Suffragists exploit suffering

November 22, 1913.

November 22, 1913.

The question of ‘Votes for Women’ has very often been argued in connection with its relation to rates of pay. Suffragists not infrequently urge that the wages of women will have a tendency to rise if they get the vote. In this respect the remarks of the Postmaster-General on his return from a tour in Canada and the United States may be quoted.

He said: “It was interesting to notice the effect of the policy which was adopted both in Canada and in the Unites States some years ago of paying the same wages to women as to men. The result practically has been that no more women have been taken into the service - in fact, the post office in Canada is almost closed as an avenue for the employment of women, and in the United States it is open to them only to a very moderate extent.”

The principle underlying the demand for votes in order to advance wages is a thoroughly vicious one. If it were a principle largely believed in, and largely operated upon, we might well say goodbye to purity in politics. The highest bidder would get support, and we should have Tammany Hall politics a regular thing.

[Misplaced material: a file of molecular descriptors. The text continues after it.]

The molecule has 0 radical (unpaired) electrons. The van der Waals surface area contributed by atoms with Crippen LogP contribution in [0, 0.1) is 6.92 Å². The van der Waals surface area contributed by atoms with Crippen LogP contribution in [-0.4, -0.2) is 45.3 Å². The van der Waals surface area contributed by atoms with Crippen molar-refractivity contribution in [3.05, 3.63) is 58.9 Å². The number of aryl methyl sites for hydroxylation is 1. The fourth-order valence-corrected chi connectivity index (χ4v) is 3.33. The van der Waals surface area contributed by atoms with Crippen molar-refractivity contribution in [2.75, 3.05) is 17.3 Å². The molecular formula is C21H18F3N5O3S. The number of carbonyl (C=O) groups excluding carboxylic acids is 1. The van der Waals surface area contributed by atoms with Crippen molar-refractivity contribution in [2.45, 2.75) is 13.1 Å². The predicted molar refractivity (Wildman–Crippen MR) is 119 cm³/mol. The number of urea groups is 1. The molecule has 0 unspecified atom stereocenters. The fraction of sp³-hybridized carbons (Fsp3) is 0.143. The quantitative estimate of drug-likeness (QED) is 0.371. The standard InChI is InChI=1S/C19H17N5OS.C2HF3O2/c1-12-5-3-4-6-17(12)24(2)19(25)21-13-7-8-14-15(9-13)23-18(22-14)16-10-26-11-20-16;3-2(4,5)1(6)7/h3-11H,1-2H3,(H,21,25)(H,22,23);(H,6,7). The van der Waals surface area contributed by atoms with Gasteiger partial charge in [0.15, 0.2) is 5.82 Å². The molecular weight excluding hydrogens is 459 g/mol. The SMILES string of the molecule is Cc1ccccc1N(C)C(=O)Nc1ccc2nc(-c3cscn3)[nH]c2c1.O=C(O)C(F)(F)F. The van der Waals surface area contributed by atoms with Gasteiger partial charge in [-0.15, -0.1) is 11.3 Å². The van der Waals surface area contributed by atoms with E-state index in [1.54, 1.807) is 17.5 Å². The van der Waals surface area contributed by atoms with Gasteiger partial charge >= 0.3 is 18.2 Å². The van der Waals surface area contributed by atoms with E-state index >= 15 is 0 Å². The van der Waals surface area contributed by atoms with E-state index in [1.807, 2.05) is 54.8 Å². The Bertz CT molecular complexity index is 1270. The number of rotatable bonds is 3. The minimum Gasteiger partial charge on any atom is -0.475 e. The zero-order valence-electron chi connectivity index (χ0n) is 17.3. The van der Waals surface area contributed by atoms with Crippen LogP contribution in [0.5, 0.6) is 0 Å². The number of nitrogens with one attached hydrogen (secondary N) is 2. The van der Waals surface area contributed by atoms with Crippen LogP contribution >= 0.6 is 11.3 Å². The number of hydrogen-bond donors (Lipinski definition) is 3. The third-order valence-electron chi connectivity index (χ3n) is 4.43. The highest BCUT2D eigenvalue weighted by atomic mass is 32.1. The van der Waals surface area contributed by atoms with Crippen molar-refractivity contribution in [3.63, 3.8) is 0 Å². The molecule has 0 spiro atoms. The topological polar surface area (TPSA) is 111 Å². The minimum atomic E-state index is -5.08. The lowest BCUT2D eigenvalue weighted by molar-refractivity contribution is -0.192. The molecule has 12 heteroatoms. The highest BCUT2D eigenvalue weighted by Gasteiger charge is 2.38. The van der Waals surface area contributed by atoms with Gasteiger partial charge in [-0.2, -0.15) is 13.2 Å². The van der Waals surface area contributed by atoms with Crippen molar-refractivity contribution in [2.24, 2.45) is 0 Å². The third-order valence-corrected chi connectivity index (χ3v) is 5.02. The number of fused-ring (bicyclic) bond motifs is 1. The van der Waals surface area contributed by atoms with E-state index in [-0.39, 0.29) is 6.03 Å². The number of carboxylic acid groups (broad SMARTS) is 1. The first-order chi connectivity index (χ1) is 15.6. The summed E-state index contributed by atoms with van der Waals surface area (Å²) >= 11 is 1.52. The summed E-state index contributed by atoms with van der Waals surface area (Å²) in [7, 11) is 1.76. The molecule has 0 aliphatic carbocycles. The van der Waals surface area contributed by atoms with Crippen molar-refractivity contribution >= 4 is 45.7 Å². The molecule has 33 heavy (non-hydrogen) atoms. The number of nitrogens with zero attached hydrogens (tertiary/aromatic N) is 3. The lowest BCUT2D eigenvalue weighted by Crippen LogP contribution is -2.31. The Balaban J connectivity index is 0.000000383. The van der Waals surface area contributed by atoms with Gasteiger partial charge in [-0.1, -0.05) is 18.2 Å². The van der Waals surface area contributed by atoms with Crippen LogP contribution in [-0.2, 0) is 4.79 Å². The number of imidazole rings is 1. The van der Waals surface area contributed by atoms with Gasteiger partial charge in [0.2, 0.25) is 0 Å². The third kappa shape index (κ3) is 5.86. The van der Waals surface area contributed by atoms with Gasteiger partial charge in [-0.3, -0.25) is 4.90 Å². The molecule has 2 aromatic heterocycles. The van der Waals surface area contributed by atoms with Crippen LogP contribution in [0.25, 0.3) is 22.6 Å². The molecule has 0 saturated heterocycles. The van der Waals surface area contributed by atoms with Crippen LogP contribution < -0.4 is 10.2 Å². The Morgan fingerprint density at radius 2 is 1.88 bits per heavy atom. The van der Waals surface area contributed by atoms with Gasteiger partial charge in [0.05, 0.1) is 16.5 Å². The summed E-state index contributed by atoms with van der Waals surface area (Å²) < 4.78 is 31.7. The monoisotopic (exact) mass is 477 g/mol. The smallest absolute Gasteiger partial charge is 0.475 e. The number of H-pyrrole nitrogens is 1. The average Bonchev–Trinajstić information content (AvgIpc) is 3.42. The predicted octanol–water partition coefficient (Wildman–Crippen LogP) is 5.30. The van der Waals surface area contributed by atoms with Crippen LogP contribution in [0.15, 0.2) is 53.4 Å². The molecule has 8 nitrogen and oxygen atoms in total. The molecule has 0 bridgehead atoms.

The Sweated Trades Exhibition, recently held at Westminster, was in every way valuable from the point of view of showing up the enormities of those trades which exploit the labour of the women of the “submerged tenth”, but why connect it with the demands for votes for women?

The franchise for men in the lowest ranks of labour has not availed them nearly as much as have their trade unions, and why the vote should operate differently in the case of women has not been made abundantly clear by the advocates of Women Suffrage.

It would be near the mark, perhaps, to urge that it is an unworthy exploitation of women’s sufferings to gain support for the cause of votes for women by parading the evils under which some women have to exist.

France has declared against Women Suffrage by 311 votes to 133 in the Chamber of Deputies. This is a much more emphatic vote that the British House of Commons gave, and does not give much hope to the Suffragists across the Channel.